Are you quitting Facebook?

More than 26,000 people have decided to quit Facebook over privacy concerns

Tags: ComplaintEntertainmentFacebook IncorporationPrivacyUSAUnited Arab EmiratesUnited Kingdom
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By  Vineetha Menon Published  May 31, 2010

Today is 'Quit Facebook Day' with nearly 27,000 people promising to delete their profiles off the social networking site because of its seemingly arrogant attitude towards user privacy.

QuitFacebookDay.com, set up by Toronto-based tech enthusiasts Joseph Dee and Matthew Milan, insists Facebook doesn't have the user's best intentions at heart or offer fair choices.

"We also don't think Facebook has much respect for you or your data, especially in the context of the future," the site adds. In other words, they think Facebook is a company that is out to make a buck or two billion using less than stellar methods. Very unheard of in today's corporate world...

I doubt Zuckerberg will be losing any sleep over Quit Facebook Day. When you've got more than 400 million active 'customers', the odd 25,000 or so leaving your store in a huff really isn't a big deal, right? To a certain extent, yes. But this group of people won't be taking that stand completely in vain because the movement has single-handedly managed to generate debate, increasing awareness about privacy and social networking.

While I'm all for privacy online and agree that it's getting increasingly harder to hide those embarrassing moments from surfacing on the WWW, I think we need to judge ourselves and Facebook with equal measure.

Facebook will keep revising its privacy policies - that's a given in my eyes. Its latest effort is doing little to placate angry users because it basically just organises and presents privacy controls more effectively, but still doesn't address the messy default option that sees user information shared with third-party websites and applications for that 'instant personalization' effect. It should be opt-out by default, not the other way round.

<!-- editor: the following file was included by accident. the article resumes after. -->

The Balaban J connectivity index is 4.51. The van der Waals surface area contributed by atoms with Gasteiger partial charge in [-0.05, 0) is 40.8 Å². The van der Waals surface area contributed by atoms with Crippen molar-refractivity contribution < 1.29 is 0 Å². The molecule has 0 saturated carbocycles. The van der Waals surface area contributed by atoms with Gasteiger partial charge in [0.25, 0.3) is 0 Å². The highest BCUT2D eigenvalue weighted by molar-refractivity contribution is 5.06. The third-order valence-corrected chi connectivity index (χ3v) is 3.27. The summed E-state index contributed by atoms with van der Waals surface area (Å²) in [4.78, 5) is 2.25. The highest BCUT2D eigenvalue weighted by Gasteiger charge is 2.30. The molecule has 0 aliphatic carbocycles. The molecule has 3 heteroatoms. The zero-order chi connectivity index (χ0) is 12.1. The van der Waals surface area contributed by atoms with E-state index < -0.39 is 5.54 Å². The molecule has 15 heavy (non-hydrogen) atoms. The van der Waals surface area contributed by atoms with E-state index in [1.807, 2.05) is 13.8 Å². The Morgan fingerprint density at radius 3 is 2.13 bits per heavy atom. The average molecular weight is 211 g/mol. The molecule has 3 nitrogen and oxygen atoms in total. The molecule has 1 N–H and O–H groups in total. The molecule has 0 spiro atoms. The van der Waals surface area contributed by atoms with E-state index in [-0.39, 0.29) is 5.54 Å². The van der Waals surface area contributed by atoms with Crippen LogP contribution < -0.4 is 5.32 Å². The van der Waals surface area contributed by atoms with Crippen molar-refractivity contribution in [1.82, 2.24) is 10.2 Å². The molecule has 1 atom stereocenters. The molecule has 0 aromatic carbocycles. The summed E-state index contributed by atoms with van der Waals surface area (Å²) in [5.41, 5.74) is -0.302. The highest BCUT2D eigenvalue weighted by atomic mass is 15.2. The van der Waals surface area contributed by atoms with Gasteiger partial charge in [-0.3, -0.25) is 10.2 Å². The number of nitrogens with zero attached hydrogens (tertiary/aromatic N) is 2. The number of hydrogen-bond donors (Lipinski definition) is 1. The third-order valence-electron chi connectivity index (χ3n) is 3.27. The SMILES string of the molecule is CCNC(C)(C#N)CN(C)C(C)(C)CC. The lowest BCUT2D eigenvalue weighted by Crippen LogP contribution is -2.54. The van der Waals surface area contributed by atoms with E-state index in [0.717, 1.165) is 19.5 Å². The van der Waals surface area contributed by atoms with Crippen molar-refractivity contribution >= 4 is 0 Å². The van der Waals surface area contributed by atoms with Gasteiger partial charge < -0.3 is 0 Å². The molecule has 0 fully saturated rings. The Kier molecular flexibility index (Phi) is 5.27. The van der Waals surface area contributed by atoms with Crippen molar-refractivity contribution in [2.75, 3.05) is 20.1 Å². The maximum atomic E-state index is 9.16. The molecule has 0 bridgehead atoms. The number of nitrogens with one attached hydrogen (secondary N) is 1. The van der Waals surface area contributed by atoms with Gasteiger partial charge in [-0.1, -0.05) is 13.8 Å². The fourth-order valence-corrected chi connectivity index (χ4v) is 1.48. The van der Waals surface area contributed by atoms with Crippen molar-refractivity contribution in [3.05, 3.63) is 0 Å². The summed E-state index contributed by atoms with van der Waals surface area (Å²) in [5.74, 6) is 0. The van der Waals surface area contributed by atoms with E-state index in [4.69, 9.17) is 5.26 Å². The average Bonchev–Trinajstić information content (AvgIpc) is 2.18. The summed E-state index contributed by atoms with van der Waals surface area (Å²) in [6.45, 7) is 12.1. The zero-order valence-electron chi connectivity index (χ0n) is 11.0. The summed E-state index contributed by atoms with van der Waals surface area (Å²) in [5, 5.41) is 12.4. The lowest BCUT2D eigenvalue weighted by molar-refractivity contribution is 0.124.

Is it enough to stop me from using Facebook though? Nope. I just went in there and changed the settings to what I was comfortable with. If online privacy is that important, let's aim to stay two steps ahead. It's easy to blame Facebook but it's not the only corporate apple with a worm we'll ever come across. How many times have you found random newsletters in your e-mail from a site you visited months ago and care nothing about? Or how about the personal details you shared as part of that amazing online competition to travel around Europe?

You have every right to stop using Facebook. But if the only reason you're doing so is because you value your privacy and don't want to be monetised, I think you're being hasty. Do you really believe all your other online experiences are not tainted by the same sword?

Facebook is being sneaky by tuning all its users to automatically agree to its instant personalisation feature unless they go into their settings and choose to have nothing to do with it. So let's do that. If even a million people keep rejecting every unwelcome decision forced on us - whether by Facebook or some other service online - it will drive change over time in a far more influential way.

The new world order online will see us making a choice...or having someone else make it for us.

2716 days ago
Rama

Facebook has not observed its own rules of privacy, & freedom, attacking others emotions is one way of restriction. My freedom ends where my peer's nose start. So facebook is disrespectful in this regard

2731 days ago
Carl Barron

Commit to Quit Facebook is ridiculous. There are these main points to abide by when using any social Media Network. 1 Never give true Date of Birth. 2 Never give your full name first and last names only. 3 Never give current up to date photos. 4 Never give true movement times off shopping time 11.am sample. 5 Never give phone numbers for all to see. 6 Never give out personal information of any type you don’t want the World to know about. Remember these rules and you should be safe. True Date of Birth and a current photo are the main keys to stealing your identity. Signed Carl Barron Chairman of agpcuk

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